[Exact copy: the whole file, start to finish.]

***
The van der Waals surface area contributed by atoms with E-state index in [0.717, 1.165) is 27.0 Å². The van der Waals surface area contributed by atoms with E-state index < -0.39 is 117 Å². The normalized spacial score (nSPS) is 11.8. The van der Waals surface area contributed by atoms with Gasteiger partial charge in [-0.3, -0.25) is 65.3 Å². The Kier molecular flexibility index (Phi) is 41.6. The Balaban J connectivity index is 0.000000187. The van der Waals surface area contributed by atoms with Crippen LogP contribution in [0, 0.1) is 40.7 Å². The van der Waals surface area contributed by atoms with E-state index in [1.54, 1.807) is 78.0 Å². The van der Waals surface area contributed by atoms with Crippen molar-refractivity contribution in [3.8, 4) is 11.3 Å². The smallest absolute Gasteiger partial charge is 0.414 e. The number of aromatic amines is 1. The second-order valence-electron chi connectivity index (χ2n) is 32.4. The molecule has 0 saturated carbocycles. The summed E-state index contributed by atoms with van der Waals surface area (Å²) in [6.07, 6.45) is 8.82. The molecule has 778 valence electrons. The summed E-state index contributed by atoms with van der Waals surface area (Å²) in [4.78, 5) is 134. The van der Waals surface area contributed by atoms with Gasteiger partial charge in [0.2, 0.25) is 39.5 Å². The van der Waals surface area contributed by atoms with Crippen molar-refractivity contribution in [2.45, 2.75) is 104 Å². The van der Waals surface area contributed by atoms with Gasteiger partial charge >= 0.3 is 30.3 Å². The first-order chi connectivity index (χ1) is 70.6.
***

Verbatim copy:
The van der Waals surface area contributed by atoms with E-state index in [0.717, 1.165) is 27.0 Å². The van der Waals surface area contributed by atoms with E-state index < -0.39 is 117 Å². The normalized spacial score (nSPS) is 11.8. The van der Waals surface area contributed by atoms with Gasteiger partial charge in [-0.3, -0.25) is 65.3 Å². The Kier molecular flexibility index (Phi) is 41.6. The Balaban J connectivity index is 0.000000187. The van der Waals surface area contributed by atoms with Crippen LogP contribution in [0, 0.1) is 40.7 Å². The van der Waals surface area contributed by atoms with E-state index in [1.54, 1.807) is 78.0 Å². The van der Waals surface area contributed by atoms with Crippen molar-refractivity contribution in [3.8, 4) is 11.3 Å². The smallest absolute Gasteiger partial charge is 0.414 e. The number of aromatic amines is 1. The second-order valence-electron chi connectivity index (χ2n) is 32.4. The molecule has 0 saturated carbocycles. The summed E-state index contributed by atoms with van der Waals surface area (Å²) in [6.07, 6.45) is 8.82. The molecule has 778 valence electrons. The summed E-state index contributed by atoms with van der Waals surface area (Å²) in [4.78, 5) is 134. The van der Waals surface area contributed by atoms with Gasteiger partial charge in [0.2, 0.25) is 39.5 Å². The van der Waals surface area contributed by atoms with Crippen molar-refractivity contribution in [2.45, 2.75) is 104 Å². The van der Waals surface area contributed by atoms with Gasteiger partial charge >= 0.3 is 30.3 Å². The first-order chi connectivity index (χ1) is 70.6.